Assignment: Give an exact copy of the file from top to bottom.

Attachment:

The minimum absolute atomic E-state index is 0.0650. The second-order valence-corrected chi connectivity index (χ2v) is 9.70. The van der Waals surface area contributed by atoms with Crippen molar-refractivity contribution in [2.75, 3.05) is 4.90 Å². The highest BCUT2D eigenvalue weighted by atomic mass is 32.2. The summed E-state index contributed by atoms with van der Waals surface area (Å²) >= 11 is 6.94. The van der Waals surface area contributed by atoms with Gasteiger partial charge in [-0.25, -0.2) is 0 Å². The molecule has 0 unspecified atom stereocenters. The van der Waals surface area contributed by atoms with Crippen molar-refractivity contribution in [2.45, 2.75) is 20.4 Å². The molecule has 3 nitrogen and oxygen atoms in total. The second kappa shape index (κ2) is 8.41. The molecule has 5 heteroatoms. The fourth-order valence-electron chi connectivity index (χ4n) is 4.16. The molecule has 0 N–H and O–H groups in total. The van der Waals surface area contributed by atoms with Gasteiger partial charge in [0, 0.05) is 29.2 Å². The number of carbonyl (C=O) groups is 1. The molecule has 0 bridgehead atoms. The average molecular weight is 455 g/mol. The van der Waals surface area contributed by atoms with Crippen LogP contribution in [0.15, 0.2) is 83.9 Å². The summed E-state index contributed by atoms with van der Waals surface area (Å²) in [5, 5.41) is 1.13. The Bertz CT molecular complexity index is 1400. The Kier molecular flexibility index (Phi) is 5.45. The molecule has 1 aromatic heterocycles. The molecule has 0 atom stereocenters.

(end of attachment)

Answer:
The minimum absolute atomic E-state index is 0.0650. The second-order valence-corrected chi connectivity index (χ2v) is 9.70. The van der Waals surface area contributed by atoms with Crippen molar-refractivity contribution in [2.75, 3.05) is 4.90 Å². The highest BCUT2D eigenvalue weighted by atomic mass is 32.2. The summed E-state index contributed by atoms with van der Waals surface area (Å²) >= 11 is 6.94. The van der Waals surface area contributed by atoms with Gasteiger partial charge in [-0.25, -0.2) is 0 Å². The molecule has 0 unspecified atom stereocenters. The van der Waals surface area contributed by atoms with Crippen molar-refractivity contribution in [2.45, 2.75) is 20.4 Å². The molecule has 3 nitrogen and oxygen atoms in total. The second kappa shape index (κ2) is 8.41. The molecule has 5 heteroatoms. The fourth-order valence-electron chi connectivity index (χ4n) is 4.16. The molecule has 0 N–H and O–H groups in total. The van der Waals surface area contributed by atoms with Gasteiger partial charge in [0, 0.05) is 29.2 Å². The number of carbonyl (C=O) groups is 1. The molecule has 0 bridgehead atoms. The average molecular weight is 455 g/mol. The van der Waals surface area contributed by atoms with Crippen LogP contribution in [0.15, 0.2) is 83.9 Å². The summed E-state index contributed by atoms with van der Waals surface area (Å²) in [5, 5.41) is 1.13. The Bertz CT molecular complexity index is 1400. The Kier molecular flexibility index (Phi) is 5.45. The molecule has 1 aromatic heterocycles. The molecule has 0 atom stereocenters.